The Corries disappear entirely, though the younger branches of Newbie and of Kelwood survived for a while. Two traditions relating to this site should be referred to. The First Statistical Account (1794) stated that the Johnstones acquired Corrie by marriage with the daughter of Sir Thomas Corrie "near 300 years ago." That passage was penned by William Stewart, factor to the Annandale Estate. His son, Charles Stewart at Hillside, succeeded him as factor, and in 1858 wrote to George Dickson of Royal Circus, Edinburgh, a letter which was still in existence in 1897 and of which I have a copy.
It contains a copy of the tombstone of George Johnstone of Girthhead, which had then been removed for reservation to the Roe Hills vault at Johnstone Kirk. It fully substantiates Wm Stewart's statement. It runs as follows: "Here lyes George Johnstone of Girthhead and Margaret Johnstone his spouse, who was Laird of Corrie and Lenellie; descended by Father to son (? from) Adam Johnstone, brother german to the Laird Johnstone of Lockwood, who married Sir Thomas Corri of that Ilk (his) only daughter and heir to him, and so became Laird of Corrie; and Georg Johnstone son of the said Laird of Corrie; and George Johnstone son of the said George of Girthead and Elizabeth Young his spous and 11 their progenie since they cam from Corrie." ( The copy of this inscription would go far to establish the tradition if only history recorded the existence of a Sir Thomas Corri. Mr. Dickson only possessed a copy of a copy. The evidence is not conclusive, and we must suspend judgement. )
The other tradition is, in its most recent form, far more graphic and exciting and far more untrustworthy. I do not know where it originated, but I found it in Miss Jessie Corrie's Record... Vol 1, p. 142..
Corrie castle burned by the Bells of Blackwood House (Blackethouse) who carried off a daughter of the Corries. The author of The Bell Family of Dumfriersshire, page 9, referring to this tradition, somewhat sceptically gives another version. "Walter Bell of Crowdie Castle was never known to grant quarter to a foe, and his looks were harsh and forbidding. One day he went to make love to Isabella de Corrie, daughter of Sir David de Corrie of Corrie Castle. On his way he encountered a rival in the person of Johnstone of Tundergarth, whose suit Isabella favoured. Bell slew him on the banks of the Milk and carried off the distracted girl to Crowdie Castle and there got a priest to marry them. Next day Bloody Bell gave a grand dinner in honour of the event and invited Sir David de Corrie to the feast, and all went well until a priest appeared to announce that the bride was dead. Bell became insane and died in a dungeon in his own castle."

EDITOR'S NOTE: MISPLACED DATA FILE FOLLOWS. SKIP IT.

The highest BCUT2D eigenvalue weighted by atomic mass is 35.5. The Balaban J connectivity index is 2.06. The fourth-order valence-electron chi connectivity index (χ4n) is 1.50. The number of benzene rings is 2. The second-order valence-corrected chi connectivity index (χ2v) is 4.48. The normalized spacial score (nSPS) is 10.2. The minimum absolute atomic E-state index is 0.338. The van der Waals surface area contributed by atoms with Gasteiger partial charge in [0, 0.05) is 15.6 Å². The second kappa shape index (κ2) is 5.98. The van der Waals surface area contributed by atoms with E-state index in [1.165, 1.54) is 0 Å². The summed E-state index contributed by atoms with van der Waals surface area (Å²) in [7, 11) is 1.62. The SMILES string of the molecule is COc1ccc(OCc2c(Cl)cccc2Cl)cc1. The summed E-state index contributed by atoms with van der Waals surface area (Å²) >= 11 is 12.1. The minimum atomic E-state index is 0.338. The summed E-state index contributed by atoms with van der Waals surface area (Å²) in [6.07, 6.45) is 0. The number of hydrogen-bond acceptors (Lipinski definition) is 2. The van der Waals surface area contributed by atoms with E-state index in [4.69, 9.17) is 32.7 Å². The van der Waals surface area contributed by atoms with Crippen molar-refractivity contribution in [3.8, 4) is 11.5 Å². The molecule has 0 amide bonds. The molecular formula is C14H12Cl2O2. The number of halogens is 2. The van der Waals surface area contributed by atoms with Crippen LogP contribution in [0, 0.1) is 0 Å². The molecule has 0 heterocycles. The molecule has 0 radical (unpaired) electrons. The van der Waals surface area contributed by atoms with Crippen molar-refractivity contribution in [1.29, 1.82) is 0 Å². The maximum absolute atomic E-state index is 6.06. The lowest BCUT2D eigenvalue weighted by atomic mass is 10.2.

This version is not only much fuller, but materially differs from Miss Corrie's. Unfortunately, we have never heard of Sir David de Corrie or his daughter, and Crowdie Castle (i.e. Crowdieknowe in Middlebie) was not owned by Bells until long after the death of the last Corrie of this castle. But we need not be troubled by that, for a more romantic version appears in 1867 by William Johnstone, author of the Bard and the Belted Knight. (He was a Corrie man, and a teacher apparently, and wrote a book on French Pulpit Eloquence.) This account of the belted knight's (Sir Andrew Halliday's) genealogy is just as romantic and bard-like as is his tradition of Sir David. If anyone wishes to ascertain how traditions grow, let him study this one. In its earliest form it is contained in one sentence; in its latest, it covers 13 pages of print.